Are you a micromanager? Here are some of the symptoms

It’s a recurrent theme within HR and management circles – micromanagement. What are the foremost traits of a...

micro manager

It’s a recurrent theme within HR and management circles – micromanagement. What are the foremost traits of a typical micromanager? And what is a micro managing exactly? Find out in this article.

But what is micromanagement? Copied

Micromanagement is a style of leadership in which a manager observes and controls every aspect of their team members’ work. Instead of limiting their involvement to giving a few specific instructions and focusing on the bigger picture, they constantly meddle (sometimes obsessively) with every aspect of a particular operational process. Micromanagers have great difficulty delegating and relinquishing control.

It often arises because the manager in question doesn’t trust their staff. Other times, it’s well-intentioned – an effort aimed at strengthening team spirit and organizational cohesion.

Either way, micromanagement is about a need for control and a focus on details, instead of looking at the bigger picture, for example achieving broader organizational objectives. This is why micromanagement is viewed as a negative leadership style and a sign of a poor manager.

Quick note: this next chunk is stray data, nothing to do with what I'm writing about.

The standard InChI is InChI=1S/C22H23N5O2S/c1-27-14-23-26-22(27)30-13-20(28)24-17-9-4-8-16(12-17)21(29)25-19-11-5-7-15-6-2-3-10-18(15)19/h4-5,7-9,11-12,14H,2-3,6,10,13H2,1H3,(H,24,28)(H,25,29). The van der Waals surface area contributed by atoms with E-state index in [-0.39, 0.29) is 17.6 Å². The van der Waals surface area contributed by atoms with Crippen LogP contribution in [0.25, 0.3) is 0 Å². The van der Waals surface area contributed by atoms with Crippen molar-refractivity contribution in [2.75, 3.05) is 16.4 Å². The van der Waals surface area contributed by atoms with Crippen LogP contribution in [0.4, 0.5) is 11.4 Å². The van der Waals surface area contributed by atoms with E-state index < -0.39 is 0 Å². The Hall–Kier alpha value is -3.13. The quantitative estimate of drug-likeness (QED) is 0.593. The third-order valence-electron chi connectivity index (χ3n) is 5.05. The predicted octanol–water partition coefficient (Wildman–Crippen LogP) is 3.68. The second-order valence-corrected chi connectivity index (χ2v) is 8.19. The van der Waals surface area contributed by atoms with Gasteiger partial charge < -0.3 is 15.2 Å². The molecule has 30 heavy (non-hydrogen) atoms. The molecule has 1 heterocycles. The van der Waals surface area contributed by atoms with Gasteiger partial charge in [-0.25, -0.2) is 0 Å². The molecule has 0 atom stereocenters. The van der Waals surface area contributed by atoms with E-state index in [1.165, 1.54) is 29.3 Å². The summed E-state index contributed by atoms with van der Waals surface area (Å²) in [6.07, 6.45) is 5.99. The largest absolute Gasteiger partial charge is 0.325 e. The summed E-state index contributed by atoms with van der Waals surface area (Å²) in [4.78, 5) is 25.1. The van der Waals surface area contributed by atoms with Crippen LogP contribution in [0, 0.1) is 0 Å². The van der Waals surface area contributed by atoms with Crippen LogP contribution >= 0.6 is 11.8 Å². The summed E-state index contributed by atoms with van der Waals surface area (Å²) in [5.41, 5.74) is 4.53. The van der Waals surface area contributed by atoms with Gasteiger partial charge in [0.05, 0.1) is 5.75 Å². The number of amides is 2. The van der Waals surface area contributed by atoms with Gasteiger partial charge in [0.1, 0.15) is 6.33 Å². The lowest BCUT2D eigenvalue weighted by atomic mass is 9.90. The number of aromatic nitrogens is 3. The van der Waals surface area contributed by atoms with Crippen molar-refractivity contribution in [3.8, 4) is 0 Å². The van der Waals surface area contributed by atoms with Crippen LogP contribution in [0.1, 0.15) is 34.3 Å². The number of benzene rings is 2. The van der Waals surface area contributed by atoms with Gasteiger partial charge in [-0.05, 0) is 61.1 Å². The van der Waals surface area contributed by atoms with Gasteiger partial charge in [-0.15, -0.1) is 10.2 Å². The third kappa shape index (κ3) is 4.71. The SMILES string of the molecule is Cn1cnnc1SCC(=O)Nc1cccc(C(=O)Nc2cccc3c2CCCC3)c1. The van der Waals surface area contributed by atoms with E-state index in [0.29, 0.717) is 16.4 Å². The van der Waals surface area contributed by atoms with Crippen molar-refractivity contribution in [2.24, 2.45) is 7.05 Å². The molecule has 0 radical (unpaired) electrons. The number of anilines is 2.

Does micromanagement actually have any benefits? Copied

For sure. In certain situations, micromanagement can be useful and valuable. For example, if you’re working with an inexperienced team that needs a lot of guidance, it can be beneficial for the manager to keep a firm finger on the pulse and provide hands-on assistance. Micromanagement provides an opportunity to guide staff step by step with as few errors as possible, especially if processes or procedures are particularly complex.

What’s more, micromanagement can help smooth the way in situations where strong-willed individuals are prone to clashing within a team or organization. And lastly, micromanagement can sometimes be useful in situations where team members work remotely and individually, as this can help keep everyone involved and on the same page.

And then, there are the disadvantages! Copied

In general, micromanagement has more disadvantages than advantages:

  • It signals a lack of trust, which is devastating for morale, motivation, and self-initiative in the workplace.
  • It creates an unhealthy dependence – without you, your replacement, team, or organization is helpless, should you be off ill or leave the company.
  • It causes excessive work pressure for you personally and in turn chronic stress and even burnout.
  • It is impracticable in the long term, especially in larger organizations, because it’s impossible to control and guide everyone within a department in companies with thousands of employees.
  • It shifts the focus away from higher-level objectives and broader strategic goals to lower-level, irrelevant details.
  • It demotivates staff and ultimately paralyzes them, which is detrimental to performance.
  • It slows down productivity because you get in the way of your staff completing tasks on their own.
  • It obstructs proper learning because we learn a lot from our mistakes.

So, what are the characteristics of a micromanager? Copied

Do you suspect your manager’s a micromanager? Or are you yourself in a management position and worried you may be or be becoming a micromanager? Read the following characteristics and take a good look in the mirror.

1. Control freak